The U.S. is on track this year to “easily exceed” a previous annual record of 14.7 gigawatts in coal retirements, dropping 15.4 gigawatts of capacity, according to a recent report from the Institute for Energy Economics and Financial Analysis.
The research organization expects this retirement trend to continue in coming years, according to data compiled using sources such as corporate announcements, integrated resource plans and news reports. The current U.S. coal fleet still sits at about 246 gigawatts of capacity. But retirements forecasted at 36.7 gigawatts from the beginning of 2018 through 2024 will reduce that capacity by 15 percent.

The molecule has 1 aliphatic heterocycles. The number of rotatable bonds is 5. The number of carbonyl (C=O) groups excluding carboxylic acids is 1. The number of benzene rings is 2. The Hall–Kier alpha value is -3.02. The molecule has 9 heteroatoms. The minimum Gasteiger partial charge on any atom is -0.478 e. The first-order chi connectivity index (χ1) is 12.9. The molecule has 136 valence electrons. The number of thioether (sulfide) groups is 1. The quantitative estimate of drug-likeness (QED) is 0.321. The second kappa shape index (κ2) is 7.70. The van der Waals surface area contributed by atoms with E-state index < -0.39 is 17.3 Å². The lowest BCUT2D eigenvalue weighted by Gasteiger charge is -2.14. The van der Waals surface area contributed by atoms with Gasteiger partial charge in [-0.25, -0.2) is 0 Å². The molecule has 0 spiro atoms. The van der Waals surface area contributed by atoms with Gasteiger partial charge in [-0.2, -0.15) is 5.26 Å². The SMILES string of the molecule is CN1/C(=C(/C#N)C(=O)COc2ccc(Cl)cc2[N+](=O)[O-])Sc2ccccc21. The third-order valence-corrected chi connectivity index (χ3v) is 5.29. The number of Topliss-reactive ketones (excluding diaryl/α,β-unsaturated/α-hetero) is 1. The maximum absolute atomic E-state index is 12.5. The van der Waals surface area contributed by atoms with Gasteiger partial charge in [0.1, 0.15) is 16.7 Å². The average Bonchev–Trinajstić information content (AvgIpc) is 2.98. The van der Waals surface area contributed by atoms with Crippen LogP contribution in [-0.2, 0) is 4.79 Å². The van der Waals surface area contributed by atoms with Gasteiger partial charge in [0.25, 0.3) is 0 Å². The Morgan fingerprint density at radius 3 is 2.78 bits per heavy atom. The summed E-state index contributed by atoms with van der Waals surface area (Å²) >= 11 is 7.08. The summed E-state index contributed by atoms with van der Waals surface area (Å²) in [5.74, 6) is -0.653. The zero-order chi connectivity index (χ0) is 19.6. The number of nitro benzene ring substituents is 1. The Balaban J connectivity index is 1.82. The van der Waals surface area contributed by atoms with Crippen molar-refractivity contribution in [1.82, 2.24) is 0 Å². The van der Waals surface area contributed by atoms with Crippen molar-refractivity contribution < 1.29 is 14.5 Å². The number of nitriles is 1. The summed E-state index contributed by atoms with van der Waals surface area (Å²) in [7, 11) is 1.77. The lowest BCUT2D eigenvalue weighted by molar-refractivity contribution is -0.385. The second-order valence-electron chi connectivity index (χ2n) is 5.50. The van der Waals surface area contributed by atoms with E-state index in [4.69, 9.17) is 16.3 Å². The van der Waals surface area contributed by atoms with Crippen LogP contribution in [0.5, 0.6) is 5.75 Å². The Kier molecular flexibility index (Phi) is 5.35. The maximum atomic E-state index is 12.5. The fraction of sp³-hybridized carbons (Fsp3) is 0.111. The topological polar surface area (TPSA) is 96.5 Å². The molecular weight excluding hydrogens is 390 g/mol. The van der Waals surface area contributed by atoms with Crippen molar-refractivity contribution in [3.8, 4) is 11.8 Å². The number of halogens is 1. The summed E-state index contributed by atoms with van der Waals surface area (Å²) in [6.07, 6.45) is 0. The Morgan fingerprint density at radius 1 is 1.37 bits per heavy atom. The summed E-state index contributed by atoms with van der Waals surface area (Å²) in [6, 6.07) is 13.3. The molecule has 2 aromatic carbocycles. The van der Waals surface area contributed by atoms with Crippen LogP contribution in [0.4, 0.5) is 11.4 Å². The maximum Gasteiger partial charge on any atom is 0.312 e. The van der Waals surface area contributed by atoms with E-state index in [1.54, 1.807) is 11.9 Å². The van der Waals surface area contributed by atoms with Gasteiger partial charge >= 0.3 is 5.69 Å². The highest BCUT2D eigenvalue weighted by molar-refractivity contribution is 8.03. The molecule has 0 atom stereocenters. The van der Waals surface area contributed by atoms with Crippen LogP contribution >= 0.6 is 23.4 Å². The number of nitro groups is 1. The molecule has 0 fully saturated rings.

IEEFA notes that federal or state policy changes, like the Affordable Clean Energy (ACE) rule to replace the Obama-era Clean Power Plan, could influence closures. But the report also reiterates that policy is not the main driver behind retirements. Economics will push “sizeable” retirements in 14 states including Indiana, Minnesota, Ohio and West Virginia.
“Some of these closures may shift calendar years,” said Seth Feaster, an IEEFA data analyst and author of the report. “But that won’t affect the overall figures.”
According to Feaster, the 36.7 figure is “very conservative.”